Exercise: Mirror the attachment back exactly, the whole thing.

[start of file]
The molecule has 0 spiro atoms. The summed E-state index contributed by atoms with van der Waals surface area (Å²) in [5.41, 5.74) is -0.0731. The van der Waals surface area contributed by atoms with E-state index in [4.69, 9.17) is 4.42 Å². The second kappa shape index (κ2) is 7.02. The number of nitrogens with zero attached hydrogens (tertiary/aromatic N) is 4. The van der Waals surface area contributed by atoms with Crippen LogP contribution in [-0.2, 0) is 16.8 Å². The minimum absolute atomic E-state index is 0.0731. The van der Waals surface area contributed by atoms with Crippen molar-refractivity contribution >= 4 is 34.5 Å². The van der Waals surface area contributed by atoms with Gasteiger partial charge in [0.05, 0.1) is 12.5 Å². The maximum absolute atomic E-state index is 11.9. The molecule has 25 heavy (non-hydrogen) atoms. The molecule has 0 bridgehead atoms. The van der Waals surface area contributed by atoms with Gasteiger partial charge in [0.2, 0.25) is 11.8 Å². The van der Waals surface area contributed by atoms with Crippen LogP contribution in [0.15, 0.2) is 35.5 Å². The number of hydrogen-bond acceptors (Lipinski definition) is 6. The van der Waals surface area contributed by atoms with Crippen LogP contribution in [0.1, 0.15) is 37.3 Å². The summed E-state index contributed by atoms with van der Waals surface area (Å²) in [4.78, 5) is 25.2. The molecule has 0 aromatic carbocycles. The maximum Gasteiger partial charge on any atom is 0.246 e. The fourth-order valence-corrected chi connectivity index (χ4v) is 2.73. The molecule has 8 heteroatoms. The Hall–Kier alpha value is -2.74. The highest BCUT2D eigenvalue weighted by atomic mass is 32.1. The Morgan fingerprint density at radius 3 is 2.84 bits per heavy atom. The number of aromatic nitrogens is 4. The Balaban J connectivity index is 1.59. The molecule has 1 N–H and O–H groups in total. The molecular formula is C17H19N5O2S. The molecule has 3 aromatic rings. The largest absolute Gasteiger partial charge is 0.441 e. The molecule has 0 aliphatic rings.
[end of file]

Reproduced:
The molecule has 0 spiro atoms. The summed E-state index contributed by atoms with van der Waals surface area (Å²) in [5.41, 5.74) is -0.0731. The van der Waals surface area contributed by atoms with E-state index in [4.69, 9.17) is 4.42 Å². The second kappa shape index (κ2) is 7.02. The number of nitrogens with zero attached hydrogens (tertiary/aromatic N) is 4. The van der Waals surface area contributed by atoms with Crippen LogP contribution in [-0.2, 0) is 16.8 Å². The minimum absolute atomic E-state index is 0.0731. The van der Waals surface area contributed by atoms with Crippen molar-refractivity contribution >= 4 is 34.5 Å². The van der Waals surface area contributed by atoms with Gasteiger partial charge in [0.05, 0.1) is 12.5 Å². The maximum absolute atomic E-state index is 11.9. The molecule has 25 heavy (non-hydrogen) atoms. The molecule has 0 bridgehead atoms. The van der Waals surface area contributed by atoms with Gasteiger partial charge in [0.2, 0.25) is 11.8 Å². The van der Waals surface area contributed by atoms with Crippen LogP contribution in [0.15, 0.2) is 35.5 Å². The number of hydrogen-bond acceptors (Lipinski definition) is 6. The van der Waals surface area contributed by atoms with Crippen LogP contribution in [0.1, 0.15) is 37.3 Å². The summed E-state index contributed by atoms with van der Waals surface area (Å²) in [4.78, 5) is 25.2. The molecule has 0 aromatic carbocycles. The maximum Gasteiger partial charge on any atom is 0.246 e. The fourth-order valence-corrected chi connectivity index (χ4v) is 2.73. The molecule has 8 heteroatoms. The Hall–Kier alpha value is -2.74. The highest BCUT2D eigenvalue weighted by atomic mass is 32.1. The Morgan fingerprint density at radius 3 is 2.84 bits per heavy atom. The number of aromatic nitrogens is 4. The Balaban J connectivity index is 1.59. The molecule has 1 N–H and O–H groups in total. The molecular formula is C17H19N5O2S. The molecule has 3 aromatic rings. The largest absolute Gasteiger partial charge is 0.441 e. The molecule has 0 aliphatic rings.